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Madigan’s Machiavellian machinations thwart pension reform

Illinois Speaker House Michael Madigan (D-Chicago) is shown this August file photo.

Illinois Speaker of the House Michael Madigan (D-Chicago) is shown in this August file photo.

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Updated: September 20, 2012 10:12AM

Republicans can despise him.

Downstaters can denounce him.

State Fair attendees can boo him till their cows come home.

But no one can deny the Machiavellian cunning and genius of House Speaker Michael Madigan.

At the special session of the Legislature on Friday in Springfield, public employee unions and retirees jammed the Capitol rotunda in loud protest of possible pension cuts. But the Democrats who control this state knew they had to at least look — to voters if not to bond houses — as though they were doing something to staunch the pension bleeding that puts Illinois in last, worst place among states with looming fiscal catastrophes.

And with every seat in both the Democratically controlled House and Senate up for election in November, few had the courage to anger suburban teachers, prison guards or university employees when campaign cash and votes are at stake.

That’s why nobody believed a pension solution could happen before the general election.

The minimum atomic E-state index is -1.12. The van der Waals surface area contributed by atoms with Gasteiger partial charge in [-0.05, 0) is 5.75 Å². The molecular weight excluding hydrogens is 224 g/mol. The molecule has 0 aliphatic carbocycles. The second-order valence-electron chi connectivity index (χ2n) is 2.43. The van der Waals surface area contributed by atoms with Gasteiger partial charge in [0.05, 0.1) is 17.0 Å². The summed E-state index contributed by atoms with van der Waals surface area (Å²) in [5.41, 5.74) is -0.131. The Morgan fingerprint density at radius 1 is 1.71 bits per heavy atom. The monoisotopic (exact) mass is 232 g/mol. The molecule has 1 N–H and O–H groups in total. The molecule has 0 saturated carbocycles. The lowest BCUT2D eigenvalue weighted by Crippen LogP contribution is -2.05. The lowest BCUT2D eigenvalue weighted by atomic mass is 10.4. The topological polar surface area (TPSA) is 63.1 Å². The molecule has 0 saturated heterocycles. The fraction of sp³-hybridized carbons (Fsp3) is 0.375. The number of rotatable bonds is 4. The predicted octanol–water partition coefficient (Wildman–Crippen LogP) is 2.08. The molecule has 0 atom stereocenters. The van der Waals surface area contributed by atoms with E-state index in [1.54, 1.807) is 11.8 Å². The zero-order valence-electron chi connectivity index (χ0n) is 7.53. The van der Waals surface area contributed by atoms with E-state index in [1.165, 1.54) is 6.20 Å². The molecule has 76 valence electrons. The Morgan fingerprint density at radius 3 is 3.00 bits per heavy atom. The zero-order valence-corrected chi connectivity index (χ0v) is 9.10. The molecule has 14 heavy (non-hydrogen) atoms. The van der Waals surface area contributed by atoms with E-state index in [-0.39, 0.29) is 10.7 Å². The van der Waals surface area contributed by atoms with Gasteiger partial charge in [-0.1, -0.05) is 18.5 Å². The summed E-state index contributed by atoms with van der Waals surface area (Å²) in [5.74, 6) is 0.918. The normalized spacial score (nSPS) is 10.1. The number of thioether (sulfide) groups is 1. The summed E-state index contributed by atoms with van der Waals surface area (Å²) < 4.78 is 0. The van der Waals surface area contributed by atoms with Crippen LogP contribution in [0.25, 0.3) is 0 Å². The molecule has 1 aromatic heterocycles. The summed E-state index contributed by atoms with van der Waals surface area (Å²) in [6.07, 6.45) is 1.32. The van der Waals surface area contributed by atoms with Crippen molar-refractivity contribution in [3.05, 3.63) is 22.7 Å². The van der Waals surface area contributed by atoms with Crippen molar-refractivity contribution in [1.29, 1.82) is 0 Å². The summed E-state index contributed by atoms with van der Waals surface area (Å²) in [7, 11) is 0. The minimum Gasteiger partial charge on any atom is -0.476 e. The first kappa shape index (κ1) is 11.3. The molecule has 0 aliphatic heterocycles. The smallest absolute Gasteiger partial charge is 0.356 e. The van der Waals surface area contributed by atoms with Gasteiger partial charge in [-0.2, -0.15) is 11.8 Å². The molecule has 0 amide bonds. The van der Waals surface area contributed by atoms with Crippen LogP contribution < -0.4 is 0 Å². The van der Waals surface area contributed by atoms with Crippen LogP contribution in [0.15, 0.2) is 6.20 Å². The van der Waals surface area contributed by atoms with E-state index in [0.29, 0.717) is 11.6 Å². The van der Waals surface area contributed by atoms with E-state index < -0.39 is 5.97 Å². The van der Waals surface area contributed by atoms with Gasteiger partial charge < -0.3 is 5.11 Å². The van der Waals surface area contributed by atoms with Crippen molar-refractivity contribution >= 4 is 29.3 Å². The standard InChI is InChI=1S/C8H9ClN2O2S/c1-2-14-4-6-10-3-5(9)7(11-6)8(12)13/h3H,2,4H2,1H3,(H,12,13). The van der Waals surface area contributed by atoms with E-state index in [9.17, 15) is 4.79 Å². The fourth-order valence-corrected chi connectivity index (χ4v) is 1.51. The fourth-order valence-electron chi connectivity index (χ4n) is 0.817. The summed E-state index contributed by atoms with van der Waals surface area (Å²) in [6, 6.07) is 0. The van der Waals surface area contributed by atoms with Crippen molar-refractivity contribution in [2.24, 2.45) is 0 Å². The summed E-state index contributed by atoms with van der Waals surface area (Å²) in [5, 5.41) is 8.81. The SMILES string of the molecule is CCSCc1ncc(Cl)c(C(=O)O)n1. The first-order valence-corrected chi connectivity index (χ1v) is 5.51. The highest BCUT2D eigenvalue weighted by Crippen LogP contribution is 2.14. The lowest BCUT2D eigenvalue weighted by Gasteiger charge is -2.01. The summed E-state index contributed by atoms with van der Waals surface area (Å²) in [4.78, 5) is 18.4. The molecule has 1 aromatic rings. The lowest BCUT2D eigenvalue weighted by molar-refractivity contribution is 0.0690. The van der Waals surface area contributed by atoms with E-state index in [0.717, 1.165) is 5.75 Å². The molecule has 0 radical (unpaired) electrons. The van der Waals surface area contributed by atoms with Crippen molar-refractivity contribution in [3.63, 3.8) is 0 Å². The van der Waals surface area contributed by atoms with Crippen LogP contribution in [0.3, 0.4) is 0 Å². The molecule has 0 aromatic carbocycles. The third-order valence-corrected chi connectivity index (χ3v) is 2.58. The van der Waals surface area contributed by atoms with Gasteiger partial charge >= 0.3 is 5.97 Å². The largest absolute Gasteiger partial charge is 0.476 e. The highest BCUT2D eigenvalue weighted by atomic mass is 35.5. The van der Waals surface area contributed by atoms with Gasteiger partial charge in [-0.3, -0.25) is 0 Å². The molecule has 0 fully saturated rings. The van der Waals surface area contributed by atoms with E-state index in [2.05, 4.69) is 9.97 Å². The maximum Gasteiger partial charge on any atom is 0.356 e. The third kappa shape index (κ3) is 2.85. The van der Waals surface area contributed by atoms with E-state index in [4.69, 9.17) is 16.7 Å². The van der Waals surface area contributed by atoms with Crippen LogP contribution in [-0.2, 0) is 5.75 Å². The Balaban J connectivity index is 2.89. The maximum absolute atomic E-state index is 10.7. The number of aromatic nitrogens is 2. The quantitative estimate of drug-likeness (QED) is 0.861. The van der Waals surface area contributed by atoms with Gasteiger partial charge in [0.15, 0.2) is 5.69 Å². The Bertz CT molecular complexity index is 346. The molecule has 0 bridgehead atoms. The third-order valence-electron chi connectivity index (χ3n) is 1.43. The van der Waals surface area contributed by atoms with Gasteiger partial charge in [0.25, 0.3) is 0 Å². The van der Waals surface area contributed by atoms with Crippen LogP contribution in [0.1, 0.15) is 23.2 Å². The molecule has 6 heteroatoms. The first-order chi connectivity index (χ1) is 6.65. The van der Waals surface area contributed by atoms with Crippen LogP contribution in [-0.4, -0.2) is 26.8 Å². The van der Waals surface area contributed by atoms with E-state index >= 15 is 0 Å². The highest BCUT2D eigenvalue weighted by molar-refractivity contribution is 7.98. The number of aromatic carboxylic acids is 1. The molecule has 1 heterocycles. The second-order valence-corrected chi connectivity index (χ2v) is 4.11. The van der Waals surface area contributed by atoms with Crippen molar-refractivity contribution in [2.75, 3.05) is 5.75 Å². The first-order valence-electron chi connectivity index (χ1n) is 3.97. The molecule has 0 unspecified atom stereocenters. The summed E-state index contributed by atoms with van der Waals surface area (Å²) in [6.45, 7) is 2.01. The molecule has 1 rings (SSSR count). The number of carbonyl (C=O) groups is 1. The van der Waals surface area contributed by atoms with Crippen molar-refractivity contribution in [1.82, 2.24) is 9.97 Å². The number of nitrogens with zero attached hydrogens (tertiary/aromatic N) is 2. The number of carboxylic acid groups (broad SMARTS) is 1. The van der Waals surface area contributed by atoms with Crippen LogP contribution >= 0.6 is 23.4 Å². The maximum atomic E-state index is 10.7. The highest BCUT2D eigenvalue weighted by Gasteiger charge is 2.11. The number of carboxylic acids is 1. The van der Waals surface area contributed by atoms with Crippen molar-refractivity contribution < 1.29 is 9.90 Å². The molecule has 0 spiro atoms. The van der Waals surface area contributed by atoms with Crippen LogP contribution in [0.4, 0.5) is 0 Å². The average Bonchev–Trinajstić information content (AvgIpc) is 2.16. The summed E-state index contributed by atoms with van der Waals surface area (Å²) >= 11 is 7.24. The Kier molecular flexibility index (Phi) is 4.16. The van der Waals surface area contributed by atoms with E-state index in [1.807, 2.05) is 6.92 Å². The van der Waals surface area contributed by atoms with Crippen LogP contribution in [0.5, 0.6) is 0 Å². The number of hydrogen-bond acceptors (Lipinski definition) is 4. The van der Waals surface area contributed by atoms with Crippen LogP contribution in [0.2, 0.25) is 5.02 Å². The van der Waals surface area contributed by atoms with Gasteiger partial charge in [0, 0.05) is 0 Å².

Ah, but pressure was mounting.

Gov. Pat Quinn, who hadn’t met with the four leaders of the General Assembly in the same room in two months, called this special session to try to assert his authority. Given that Quinn’s poll numbers are practically south of the Illinois border, he needed to snatch victory from the jaws of pension defeat.

Madigan, in his own devious way, came prepared to oblige. And so, behind closed doors, away from the boos of the protesters, out of reach of the public, the plan was hatched.

The symbolism of it was stunning. The substance of it — forgive my bluntness — sucked.

Madigan’s House on Friday afternoon took up a measure that wouldn’t touch four of the state’s five pensions systems — not teachers, not state workers, not judges, not university personnel.

Hardly a drop in the bucket.

Of the estimated $83 billion pension hole that Illinois has dug for itself, the pensions the House considered cutting would amount to a mere $50 million by one estimate or .003 percent of the hole we need to fill.

And yet, all the pre-election theatrics were firmly in place. The ox that Madigan’s House members would pretend to gore would be — yes — their own. The pensions of legislators and the governor would allegedly be reduced going forward. Members elected after 2013 would not get a pension at all.

Wow, you might say. Those lawmakers needed to swallow the first, bitter dose of fiscal pain and they did.

Look closer.

First, lawmakers in the House knew the bill didn’t have the full 60 votes to pass a third reading and be sent over to the Senate.

Second, the Senate had already gone home anyway! Time to take the word “special” out of “special session” forever.

When will they all come back? I’ve said it before and I’ll say it again. Not. Until. After. The. Election.

In the meantime, legislative candidates who might be facing a tough opponent can print political fliers saying, “Look, I voted to cut my own pension!”

Bragging rights to a failed system. Failed leadership. Fraudulent government.

Don’t get me wrong, here. All of them — Democrats, Republicans and Quinn — wear the jacket on this one.

But the taxpayers of Illinois bear the unbearable burden.

And Mike Madigan?

He’s the boss.

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